John 7:25 – 36
25Now some of the people of Jerusalem were saying, “Is not this the man whom they are trying to kill? 26And here he is, speaking openly, but they say nothing to him! Can it be that the authorities really know that this is the Messiah? 27Yet we know where this man is from; but when the Messiah comes, no one will know where he is from.” 28Then Jesus cried out as he was teaching in the temple, “You know me, and you know where I am from. I have not come on my own. But the one who sent me is true, and you do not know him. 29I know him, because I am from him, and he sent me.” 30Then they tried to arrest him, but no one laid hands on him, because his hour had not yet come. 31Yet many in the crowd believed in him and were saying, “When the Messiah comes, will he do more signs than this man has done?” 32The Pharisees heard the crowd muttering such things about him, and the chief priests and Pharisees sent temple police to arrest him. 33Jesus then said, “I will be with you a little while longer, and then I am going to him who sent me. 34You will search for me, but you will not find me; and where I am, you cannot come.” 35The Jews said to one another, “Where does this man intend to go that we will not find him? Does he intend to go to the Dispersion among the Greeks and teach the Greeks? 36What does he mean by saying, ‘You will search for me and you will not find me’ and ‘Where I am, you cannot come’?”
Jesus is teaching in the temple – probably in the courts or porticos of the temple, for the actual interior was used only for sacrifice. Only the High Priest could enter the most holy part of the temple. But the people are becoming confused – although some called Jesus paranoid for saying they were trying to kill him, now others recognize that he is the one “they” are trying to kill. Yet, there he is speaking to them openly? Could he be the Messiah? The question at last surfaces – people have seen signs, have eaten the bread he provided, and now they begin to wonder, is this man the Messiah? But they almost immediately reject the idea, for there is a tradition that the Messiah will come from an unknown place, and they know that Jesus came from Nazareth. Jesus then cries out – “You know me, and you know where I am from” and Jesus does NOT mean Nazareth! He goes on to speak of the One who sent him – and he says they do not know HIM! Jesus does know him (God) – after all he is from God and it was God who sent him.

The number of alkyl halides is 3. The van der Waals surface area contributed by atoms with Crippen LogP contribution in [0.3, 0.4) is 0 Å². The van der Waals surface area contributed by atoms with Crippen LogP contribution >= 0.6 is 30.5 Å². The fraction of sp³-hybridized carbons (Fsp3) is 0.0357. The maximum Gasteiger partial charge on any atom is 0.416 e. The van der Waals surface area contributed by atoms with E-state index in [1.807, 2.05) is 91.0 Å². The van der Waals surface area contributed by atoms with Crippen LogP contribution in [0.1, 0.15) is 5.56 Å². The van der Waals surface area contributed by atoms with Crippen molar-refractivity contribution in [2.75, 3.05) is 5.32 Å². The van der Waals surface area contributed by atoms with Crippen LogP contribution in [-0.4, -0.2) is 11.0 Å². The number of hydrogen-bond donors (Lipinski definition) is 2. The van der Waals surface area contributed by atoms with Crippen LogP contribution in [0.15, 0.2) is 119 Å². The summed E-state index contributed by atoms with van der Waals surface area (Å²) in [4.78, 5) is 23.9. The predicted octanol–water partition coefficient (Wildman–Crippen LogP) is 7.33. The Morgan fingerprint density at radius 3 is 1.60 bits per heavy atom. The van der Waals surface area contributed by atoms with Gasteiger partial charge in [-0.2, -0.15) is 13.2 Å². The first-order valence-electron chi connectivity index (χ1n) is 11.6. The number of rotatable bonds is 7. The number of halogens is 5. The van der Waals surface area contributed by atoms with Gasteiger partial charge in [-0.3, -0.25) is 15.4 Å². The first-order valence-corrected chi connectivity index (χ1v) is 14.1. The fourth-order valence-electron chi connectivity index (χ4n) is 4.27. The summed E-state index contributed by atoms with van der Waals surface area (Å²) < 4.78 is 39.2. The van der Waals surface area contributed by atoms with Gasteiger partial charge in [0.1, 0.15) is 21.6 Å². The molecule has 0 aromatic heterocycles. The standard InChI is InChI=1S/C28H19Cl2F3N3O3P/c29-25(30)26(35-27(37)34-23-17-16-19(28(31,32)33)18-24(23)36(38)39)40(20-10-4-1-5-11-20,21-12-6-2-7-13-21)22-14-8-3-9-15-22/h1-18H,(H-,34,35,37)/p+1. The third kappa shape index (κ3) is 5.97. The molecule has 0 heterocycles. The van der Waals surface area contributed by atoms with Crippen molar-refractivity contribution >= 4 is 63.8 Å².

This, of course, was blasphemy! How dare he claim to be from God! And they try to arrest him, but his “hour” has not yet come. But many begin to believe. Yet, the Pharisees hear these mutterings in the crowd (now the author is calling them Pharisees and chief priests rather than “the Jews”), and send the temple police to arrest him. The temple had its own police – guards to guarantee order and prevent riots. But they do not arrest him – not yet.
Jesus says, “I will be with you a little while longer, and then I am going to him who sent me.” This phrase will be repeated later, in a different context, when Jesus is speaking to his disciples. But here, it is a part of the conflict between Jesus and the chief priests and Pharisees. Although later the disciples will have a room waiting for them in that place where Jesus will go, now he tells his antagonists that they will not find him, for they will not be there, cannot come there. If they understood what he was saying they would have been even more angry! But, once again, people take what Jesus says at the surface level, and they think he is intending to go out of Judea and teach the Greeks. This is ironic, for indeed, Christ’s church will go out of Jerusalem, out of Israel, and take his message of salvation to the world.